Schools Close At A Glance:

  • Schools extend Thanksgiving break on short notice.
  • Teacher and staff shortage putting pressure on schools across the nation.
  • NY ER forced to close due to shortages after religious exemptions revoked.

Last spring, hundreds of schools across the US were forced to close on short notice due to staffing shortages and teacher absences following COVID vaccinations.1 The schools stated the days off would allow teachers who’d had reactions to the vaccine to recover. In the past couple of weeks, the trend for short-notice closures has returned.

Burbio, an organization that tracks school district websites, says these closures are an accelerating trend in the month of November, affecting 858 districts and 8,692 individual schools so far.2

From Chicago,  Ann Arbor, Seattle to  Baltimore, large school districts across the nation are faced with the stresses of staff and faculty shortages and short-term, short-notice closures.

Eligibility for Boosters for Adults, Vaccination for Elementary Students

In October, boosters became available for many teachers, healthcare workers, first responders, and others who work in public spaces. The eligibility was expanded last week to all adults over the age of 18 who completed their primary two dose series of Moderna or Pfizer six months ago or received the J&J two months ago. Shortly following a vaccine clinic earlier this month, one school in Michigan reported it cancelled school due to negative reactions by teachers.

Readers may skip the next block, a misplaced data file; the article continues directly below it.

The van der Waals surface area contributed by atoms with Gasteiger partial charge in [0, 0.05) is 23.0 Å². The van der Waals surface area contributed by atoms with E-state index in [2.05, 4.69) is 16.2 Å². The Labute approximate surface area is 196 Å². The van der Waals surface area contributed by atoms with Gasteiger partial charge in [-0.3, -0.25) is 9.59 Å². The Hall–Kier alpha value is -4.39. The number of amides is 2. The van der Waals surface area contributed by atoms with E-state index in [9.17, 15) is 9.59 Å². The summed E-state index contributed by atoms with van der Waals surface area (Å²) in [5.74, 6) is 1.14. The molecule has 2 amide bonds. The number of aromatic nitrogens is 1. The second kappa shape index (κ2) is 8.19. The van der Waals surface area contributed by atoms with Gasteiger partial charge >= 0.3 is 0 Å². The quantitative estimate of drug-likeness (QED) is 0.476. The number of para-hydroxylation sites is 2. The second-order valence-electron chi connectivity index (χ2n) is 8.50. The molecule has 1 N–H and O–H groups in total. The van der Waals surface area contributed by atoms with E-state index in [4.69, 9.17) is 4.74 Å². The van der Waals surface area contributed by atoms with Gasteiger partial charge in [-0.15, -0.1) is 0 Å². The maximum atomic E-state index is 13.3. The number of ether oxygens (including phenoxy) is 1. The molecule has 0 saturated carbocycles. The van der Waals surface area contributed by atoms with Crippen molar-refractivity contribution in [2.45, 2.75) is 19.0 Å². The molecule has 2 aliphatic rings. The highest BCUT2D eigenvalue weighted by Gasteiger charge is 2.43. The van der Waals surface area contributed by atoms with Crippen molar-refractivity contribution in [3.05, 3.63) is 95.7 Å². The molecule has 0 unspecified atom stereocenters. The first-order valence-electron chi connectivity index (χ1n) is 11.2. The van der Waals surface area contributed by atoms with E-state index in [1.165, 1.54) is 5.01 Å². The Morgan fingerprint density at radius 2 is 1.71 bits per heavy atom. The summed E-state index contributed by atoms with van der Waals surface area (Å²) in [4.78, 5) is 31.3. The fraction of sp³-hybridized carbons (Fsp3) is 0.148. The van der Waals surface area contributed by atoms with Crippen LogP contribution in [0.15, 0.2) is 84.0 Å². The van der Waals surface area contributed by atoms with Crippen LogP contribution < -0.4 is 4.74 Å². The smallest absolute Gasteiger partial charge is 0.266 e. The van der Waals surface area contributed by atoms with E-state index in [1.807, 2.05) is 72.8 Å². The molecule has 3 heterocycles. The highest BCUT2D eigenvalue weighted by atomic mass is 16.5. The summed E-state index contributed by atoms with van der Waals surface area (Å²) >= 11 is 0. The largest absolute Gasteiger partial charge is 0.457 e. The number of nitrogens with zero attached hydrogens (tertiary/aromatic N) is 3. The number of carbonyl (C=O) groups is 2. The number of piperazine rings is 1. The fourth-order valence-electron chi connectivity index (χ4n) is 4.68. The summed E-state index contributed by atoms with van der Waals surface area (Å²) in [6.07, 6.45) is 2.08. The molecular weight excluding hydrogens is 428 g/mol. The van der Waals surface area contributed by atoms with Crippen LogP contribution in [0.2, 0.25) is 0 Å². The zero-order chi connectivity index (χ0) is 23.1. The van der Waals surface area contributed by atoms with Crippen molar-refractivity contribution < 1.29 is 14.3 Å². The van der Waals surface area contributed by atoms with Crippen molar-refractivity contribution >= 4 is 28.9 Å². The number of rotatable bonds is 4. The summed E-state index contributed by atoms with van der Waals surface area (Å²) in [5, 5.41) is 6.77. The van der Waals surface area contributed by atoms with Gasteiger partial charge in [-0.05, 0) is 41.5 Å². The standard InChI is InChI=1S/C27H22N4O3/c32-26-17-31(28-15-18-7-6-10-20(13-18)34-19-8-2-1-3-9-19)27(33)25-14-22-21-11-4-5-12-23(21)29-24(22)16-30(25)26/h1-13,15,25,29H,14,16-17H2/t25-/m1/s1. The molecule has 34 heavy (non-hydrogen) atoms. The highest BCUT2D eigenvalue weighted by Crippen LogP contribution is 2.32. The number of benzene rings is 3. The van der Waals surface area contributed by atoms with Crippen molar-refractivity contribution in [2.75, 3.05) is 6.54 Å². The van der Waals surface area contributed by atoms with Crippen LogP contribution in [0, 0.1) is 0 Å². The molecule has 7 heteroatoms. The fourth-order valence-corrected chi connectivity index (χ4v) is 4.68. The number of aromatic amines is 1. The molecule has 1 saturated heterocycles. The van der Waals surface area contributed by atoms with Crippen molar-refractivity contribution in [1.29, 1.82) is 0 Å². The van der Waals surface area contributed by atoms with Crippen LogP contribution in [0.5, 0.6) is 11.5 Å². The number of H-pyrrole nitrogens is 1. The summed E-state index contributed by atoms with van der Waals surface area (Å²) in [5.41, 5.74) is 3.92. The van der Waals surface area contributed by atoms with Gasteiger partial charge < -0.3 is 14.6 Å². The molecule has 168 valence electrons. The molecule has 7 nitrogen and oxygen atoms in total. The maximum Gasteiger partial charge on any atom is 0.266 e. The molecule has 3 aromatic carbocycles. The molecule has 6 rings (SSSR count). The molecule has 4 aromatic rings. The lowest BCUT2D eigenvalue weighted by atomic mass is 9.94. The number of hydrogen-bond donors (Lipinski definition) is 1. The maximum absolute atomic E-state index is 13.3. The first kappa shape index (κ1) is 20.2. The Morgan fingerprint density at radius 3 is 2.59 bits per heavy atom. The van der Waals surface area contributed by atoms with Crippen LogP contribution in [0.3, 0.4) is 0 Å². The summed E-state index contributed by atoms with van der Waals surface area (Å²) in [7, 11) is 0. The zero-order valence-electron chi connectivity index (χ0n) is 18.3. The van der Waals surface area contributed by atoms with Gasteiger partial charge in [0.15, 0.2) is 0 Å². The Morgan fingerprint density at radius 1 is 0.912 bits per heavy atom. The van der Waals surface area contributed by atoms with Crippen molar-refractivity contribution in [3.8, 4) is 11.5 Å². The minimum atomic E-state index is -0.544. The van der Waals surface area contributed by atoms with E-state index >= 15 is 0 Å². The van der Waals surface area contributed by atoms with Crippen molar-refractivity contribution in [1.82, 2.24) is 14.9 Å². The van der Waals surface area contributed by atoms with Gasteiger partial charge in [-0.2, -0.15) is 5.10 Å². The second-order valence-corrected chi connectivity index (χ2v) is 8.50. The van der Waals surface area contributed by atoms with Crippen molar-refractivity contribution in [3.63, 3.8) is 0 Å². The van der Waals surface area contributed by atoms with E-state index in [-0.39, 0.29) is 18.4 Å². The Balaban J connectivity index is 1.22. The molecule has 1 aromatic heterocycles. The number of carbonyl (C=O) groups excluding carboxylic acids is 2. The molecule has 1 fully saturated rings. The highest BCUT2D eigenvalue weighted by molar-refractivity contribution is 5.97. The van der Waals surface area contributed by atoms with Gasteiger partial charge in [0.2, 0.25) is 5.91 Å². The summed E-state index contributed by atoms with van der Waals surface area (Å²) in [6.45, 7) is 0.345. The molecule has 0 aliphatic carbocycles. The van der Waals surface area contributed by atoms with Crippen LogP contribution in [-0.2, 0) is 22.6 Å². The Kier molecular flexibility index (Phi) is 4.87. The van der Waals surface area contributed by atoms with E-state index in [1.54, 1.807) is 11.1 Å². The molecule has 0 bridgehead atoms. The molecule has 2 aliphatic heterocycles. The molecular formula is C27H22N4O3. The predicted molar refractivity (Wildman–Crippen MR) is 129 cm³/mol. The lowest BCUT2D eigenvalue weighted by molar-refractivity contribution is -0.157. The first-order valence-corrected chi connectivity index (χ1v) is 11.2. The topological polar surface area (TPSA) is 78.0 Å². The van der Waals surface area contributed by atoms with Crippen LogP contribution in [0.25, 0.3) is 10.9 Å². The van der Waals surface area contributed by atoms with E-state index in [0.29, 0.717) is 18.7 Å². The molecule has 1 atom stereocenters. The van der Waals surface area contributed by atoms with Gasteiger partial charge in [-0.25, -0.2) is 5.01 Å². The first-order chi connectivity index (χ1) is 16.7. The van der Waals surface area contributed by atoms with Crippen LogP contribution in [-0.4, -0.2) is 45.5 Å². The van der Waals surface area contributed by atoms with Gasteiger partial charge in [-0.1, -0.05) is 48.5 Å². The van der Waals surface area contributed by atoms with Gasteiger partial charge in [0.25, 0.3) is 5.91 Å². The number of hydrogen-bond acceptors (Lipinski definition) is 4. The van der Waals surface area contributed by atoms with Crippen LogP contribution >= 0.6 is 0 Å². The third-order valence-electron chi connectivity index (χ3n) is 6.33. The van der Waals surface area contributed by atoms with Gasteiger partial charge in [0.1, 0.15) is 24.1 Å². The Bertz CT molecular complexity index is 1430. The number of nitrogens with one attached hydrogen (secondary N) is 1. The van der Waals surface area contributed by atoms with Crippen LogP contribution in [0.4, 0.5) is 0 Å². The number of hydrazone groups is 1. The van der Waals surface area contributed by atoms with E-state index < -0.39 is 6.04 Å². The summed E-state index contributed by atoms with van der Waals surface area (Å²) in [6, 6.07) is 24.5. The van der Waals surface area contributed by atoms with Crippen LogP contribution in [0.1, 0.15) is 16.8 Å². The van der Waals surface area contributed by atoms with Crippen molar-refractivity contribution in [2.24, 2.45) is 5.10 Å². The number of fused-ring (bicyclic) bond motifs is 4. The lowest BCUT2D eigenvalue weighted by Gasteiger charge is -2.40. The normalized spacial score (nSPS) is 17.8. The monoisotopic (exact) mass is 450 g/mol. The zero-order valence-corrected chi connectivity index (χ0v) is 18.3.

While boosters aren’t required, they are recommended for many. Rochelle Walensky and Anthony Fauci have indicated the term “fully vaccinated” may need to be revised as more Americans become eligible for boosters. Currently, the term doesn’t include boosters, just the two weeks following the original series of doses. Some countries, like Israel require boosters for COVID passports to work under the terms of fully vaccinated.